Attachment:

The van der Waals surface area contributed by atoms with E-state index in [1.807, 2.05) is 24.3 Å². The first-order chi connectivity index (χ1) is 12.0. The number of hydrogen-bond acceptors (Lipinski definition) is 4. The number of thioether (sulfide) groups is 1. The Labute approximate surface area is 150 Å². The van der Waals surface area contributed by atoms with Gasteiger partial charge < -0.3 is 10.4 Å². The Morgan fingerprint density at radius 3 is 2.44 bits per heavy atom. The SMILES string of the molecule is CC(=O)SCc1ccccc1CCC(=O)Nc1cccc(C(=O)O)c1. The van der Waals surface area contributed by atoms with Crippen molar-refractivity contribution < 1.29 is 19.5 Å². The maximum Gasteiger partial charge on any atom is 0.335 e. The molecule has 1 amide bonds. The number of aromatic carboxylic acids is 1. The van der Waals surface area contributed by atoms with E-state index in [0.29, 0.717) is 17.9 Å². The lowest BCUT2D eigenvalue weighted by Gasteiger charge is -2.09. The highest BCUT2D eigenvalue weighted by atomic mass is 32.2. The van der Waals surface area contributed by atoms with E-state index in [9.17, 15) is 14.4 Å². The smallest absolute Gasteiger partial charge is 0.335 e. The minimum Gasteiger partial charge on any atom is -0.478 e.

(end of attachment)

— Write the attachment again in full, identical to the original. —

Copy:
The van der Waals surface area contributed by atoms with E-state index in [1.807, 2.05) is 24.3 Å². The first-order chi connectivity index (χ1) is 12.0. The number of hydrogen-bond acceptors (Lipinski definition) is 4. The number of thioether (sulfide) groups is 1. The Labute approximate surface area is 150 Å². The van der Waals surface area contributed by atoms with Gasteiger partial charge < -0.3 is 10.4 Å². The Morgan fingerprint density at radius 3 is 2.44 bits per heavy atom. The SMILES string of the molecule is CC(=O)SCc1ccccc1CCC(=O)Nc1cccc(C(=O)O)c1. The van der Waals surface area contributed by atoms with Crippen molar-refractivity contribution < 1.29 is 19.5 Å². The maximum Gasteiger partial charge on any atom is 0.335 e. The molecule has 1 amide bonds. The number of aromatic carboxylic acids is 1. The van der Waals surface area contributed by atoms with E-state index in [0.29, 0.717) is 17.9 Å². The lowest BCUT2D eigenvalue weighted by Gasteiger charge is -2.09. The highest BCUT2D eigenvalue weighted by atomic mass is 32.2. The van der Waals surface area contributed by atoms with E-state index in [9.17, 15) is 14.4 Å². The smallest absolute Gasteiger partial charge is 0.335 e. The minimum Gasteiger partial charge on any atom is -0.478 e.